The Problem of the Heart

I recently read about an art museum that was having trouble keeping its guests from touching, and damaging, its priceless works of art. The paintings and sculptures that were on display were all becoming dirty and damaged.  The museum put out signs that said, “Do not touch!”  They strategically placed security guards throughout the displays…they had cameras observing…but nothing seemed to change the behavior of the museum guests.

But their problem was solved overnight when a clever museum employee replaced the signs that said “Do Not Touch” with new signs that said “Caution: Wash Hands After Touching.”  (No more problem!  Give that employee a raise!)

Our Gospel text for today is also about handwashing…but at the same time, just like the museum experience, it isn’t really about handwashing.  

The Pharisees are again gathered around Jesus, presumably because they are looking to see if he breaks any of the religious laws.  

They scriptures say that the Pharisees witnessed Jesus’ disciples eating their dinner with “defiled” (or dirty) hands.  You see, according to Jewish law, there was a certain, ritualized way that people were supposed to wash their hands before they ate.  These were a part of what was called the “purity laws.”  Jewish tradition taught that the better you were at following the purity laws, the more “righteous” you would be in God’s eyes.  And the more righteous you were, the more deserving you were of a relationship with God.

To be clear, the pharisees concern was not hygiene or germs; it was whether Jesus and his followers were being obedient to the scriptures, whether they were following the law.  They were looking for a reason to charge Jesus with a serious religious crime.

Jesus does, in fact, take the charges seriously. He doesn’t just tell the pharisees that they’re wrong, as he’s sometimes done, and he doesn’t disagree with the laws that they are quoting.  

Instead, Jesus refocuses the concerns of the pharisees.  He says, “yeah, but you are being hypocritical.” And then he quotes from the book of Isaiah, where it says “These people honor me with their lips, but their hearts are far from me…Listen to me, everyone, and understand this.Nothing outside a person can defile them by going into them. Rather, it is what comes out of a person that defiles them.”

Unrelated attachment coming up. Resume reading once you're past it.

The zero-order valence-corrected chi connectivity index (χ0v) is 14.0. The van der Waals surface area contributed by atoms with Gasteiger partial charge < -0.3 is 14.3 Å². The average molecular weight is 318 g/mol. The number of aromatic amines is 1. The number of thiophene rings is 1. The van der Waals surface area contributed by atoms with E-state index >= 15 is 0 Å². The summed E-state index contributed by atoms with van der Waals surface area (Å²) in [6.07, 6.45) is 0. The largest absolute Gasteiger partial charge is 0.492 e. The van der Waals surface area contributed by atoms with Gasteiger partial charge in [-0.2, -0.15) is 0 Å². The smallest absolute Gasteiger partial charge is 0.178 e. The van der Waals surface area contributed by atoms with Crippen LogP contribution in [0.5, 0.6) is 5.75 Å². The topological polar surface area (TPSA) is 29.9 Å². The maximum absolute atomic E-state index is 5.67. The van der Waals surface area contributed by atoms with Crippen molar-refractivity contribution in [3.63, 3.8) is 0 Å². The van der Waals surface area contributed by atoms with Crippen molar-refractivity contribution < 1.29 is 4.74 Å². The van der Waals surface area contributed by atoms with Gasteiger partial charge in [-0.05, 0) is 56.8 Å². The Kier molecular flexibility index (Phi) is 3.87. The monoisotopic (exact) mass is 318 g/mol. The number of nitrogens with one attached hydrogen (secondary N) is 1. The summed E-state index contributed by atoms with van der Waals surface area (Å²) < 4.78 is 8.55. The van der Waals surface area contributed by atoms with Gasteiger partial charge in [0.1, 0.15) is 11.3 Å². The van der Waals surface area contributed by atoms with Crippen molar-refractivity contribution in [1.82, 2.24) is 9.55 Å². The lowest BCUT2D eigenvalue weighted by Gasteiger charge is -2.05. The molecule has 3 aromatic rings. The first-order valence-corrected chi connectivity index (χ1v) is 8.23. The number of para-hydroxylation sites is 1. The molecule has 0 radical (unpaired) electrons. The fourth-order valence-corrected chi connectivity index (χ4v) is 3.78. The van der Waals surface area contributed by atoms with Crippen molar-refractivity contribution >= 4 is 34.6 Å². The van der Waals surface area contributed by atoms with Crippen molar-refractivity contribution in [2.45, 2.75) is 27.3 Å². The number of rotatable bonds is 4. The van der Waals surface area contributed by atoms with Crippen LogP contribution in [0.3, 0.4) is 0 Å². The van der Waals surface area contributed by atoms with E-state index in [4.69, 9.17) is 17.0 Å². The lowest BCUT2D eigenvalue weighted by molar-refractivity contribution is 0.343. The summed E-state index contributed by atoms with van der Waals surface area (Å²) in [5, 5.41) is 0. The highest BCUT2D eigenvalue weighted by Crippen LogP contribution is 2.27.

Jesus is telling the pharisees that their concern is misguided.  They are looking at external things…but Jesus is saying that your relationship with God does not depend on how you wash your hands, or what kind of food you eat, or whether you keep the sabbath, or how you worship.  

Instead, according to Jesus, the issue is internal. It is what is in a person’s heart.  Because sin and evil do not originate outside of us…sin is not like some sort of an airborne virus that is trying to break through your immune system.  Rather, sin and evil are within us.  The problem of sin, according to Jesus, is internal, not external. 

The phrase we use in our liturgy is that “we are captive to sin, and we cannot free ourselves.”  When we say this, we are acknowledging what Jesus is teaching in today’s Gospel story.  We are all born into this condition we call sin.  It is a broken relationship with God.  And by ourselves, there is absolutely nothing that we can do to fix it. I wish there were!  And this condition of sin…it affects our behaviors and our decisions.  

One of the most popular of TV show “gimmicks” over the decades is about when a character has a tough decision to make; often around some kind of moral or ethical problem.  As they ponder between right and wrong, two little figures appear, one on each shoulder, whispering into their ear.  One is an angel, who argues for what is “right.”  The other is a little devil, who argues for the decision is morally wrong, but that might be the most profitable, or the most fun.  Each figure is trying to convince the character to do their will.

You’ve seen this, right?  This image has shown up in everything from comic books, to cartoons, to TV shows and movies.  

This idea, the two extremes, whispering in your ear, is an interesting image, and it represents, I think, two things:  First, it reminds us that yes, decisions are hard.  There are competing voices to which we must pay attention.  But secondly, and I think especially relevant for today, is that it gives us someone else to blame.

When we make a bad decision, it gives us something or someone to blame.  “It’s not me…it’s the outside influence!”  “Not my fault! Theirs!”  You’ve probably heard the phrase “The devil made me do it!” 

Because, of course, if we can blame the devil…or whoever it might be (when I was a kid, I usually blamed one of my brothers) then I can try and escape responsibility.  “Not my fault!  It’s their fault!”